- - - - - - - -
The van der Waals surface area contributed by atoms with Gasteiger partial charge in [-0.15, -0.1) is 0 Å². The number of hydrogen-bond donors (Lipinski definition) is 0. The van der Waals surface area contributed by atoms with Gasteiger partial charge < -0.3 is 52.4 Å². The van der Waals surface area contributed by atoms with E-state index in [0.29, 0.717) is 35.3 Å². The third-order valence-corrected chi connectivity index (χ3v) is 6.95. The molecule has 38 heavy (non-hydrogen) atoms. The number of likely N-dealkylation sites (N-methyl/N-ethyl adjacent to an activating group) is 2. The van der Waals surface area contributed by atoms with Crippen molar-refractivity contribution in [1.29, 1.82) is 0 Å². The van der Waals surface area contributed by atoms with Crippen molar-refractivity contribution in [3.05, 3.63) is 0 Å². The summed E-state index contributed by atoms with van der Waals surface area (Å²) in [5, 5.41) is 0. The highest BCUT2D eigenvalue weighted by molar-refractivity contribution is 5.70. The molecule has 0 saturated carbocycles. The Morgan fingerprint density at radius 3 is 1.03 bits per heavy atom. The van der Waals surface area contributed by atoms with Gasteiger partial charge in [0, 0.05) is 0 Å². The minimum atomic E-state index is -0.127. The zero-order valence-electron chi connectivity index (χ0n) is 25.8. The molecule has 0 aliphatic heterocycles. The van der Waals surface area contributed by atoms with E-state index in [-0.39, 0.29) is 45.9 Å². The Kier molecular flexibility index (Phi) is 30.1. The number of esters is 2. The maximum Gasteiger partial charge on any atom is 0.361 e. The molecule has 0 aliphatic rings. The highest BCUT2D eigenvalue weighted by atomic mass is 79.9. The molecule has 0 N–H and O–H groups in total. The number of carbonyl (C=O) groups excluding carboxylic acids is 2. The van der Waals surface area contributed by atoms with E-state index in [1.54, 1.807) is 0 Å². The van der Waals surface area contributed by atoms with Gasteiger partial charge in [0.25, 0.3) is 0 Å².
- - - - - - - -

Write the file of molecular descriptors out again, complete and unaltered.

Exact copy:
The van der Waals surface area contributed by atoms with Gasteiger partial charge in [-0.15, -0.1) is 0 Å². The number of hydrogen-bond donors (Lipinski definition) is 0. The van der Waals surface area contributed by atoms with Gasteiger partial charge < -0.3 is 52.4 Å². The van der Waals surface area contributed by atoms with E-state index in [0.29, 0.717) is 35.3 Å². The third-order valence-corrected chi connectivity index (χ3v) is 6.95. The molecule has 38 heavy (non-hydrogen) atoms. The number of likely N-dealkylation sites (N-methyl/N-ethyl adjacent to an activating group) is 2. The van der Waals surface area contributed by atoms with Crippen molar-refractivity contribution in [1.29, 1.82) is 0 Å². The van der Waals surface area contributed by atoms with Crippen molar-refractivity contribution in [3.05, 3.63) is 0 Å². The summed E-state index contributed by atoms with van der Waals surface area (Å²) in [5, 5.41) is 0. The highest BCUT2D eigenvalue weighted by molar-refractivity contribution is 5.70. The molecule has 0 saturated carbocycles. The Morgan fingerprint density at radius 3 is 1.03 bits per heavy atom. The van der Waals surface area contributed by atoms with Gasteiger partial charge in [0, 0.05) is 0 Å². The minimum atomic E-state index is -0.127. The zero-order valence-electron chi connectivity index (χ0n) is 25.8. The molecule has 0 aliphatic heterocycles. The van der Waals surface area contributed by atoms with E-state index in [-0.39, 0.29) is 45.9 Å². The Kier molecular flexibility index (Phi) is 30.1. The number of esters is 2. The maximum Gasteiger partial charge on any atom is 0.361 e. The molecule has 0 aliphatic rings. The highest BCUT2D eigenvalue weighted by atomic mass is 79.9. The molecule has 0 N–H and O–H groups in total. The number of carbonyl (C=O) groups excluding carboxylic acids is 2. The van der Waals surface area contributed by atoms with E-state index in [1.54, 1.807) is 0 Å². The van der Waals surface area contributed by atoms with Gasteiger partial charge in [0.25, 0.3) is 0 Å².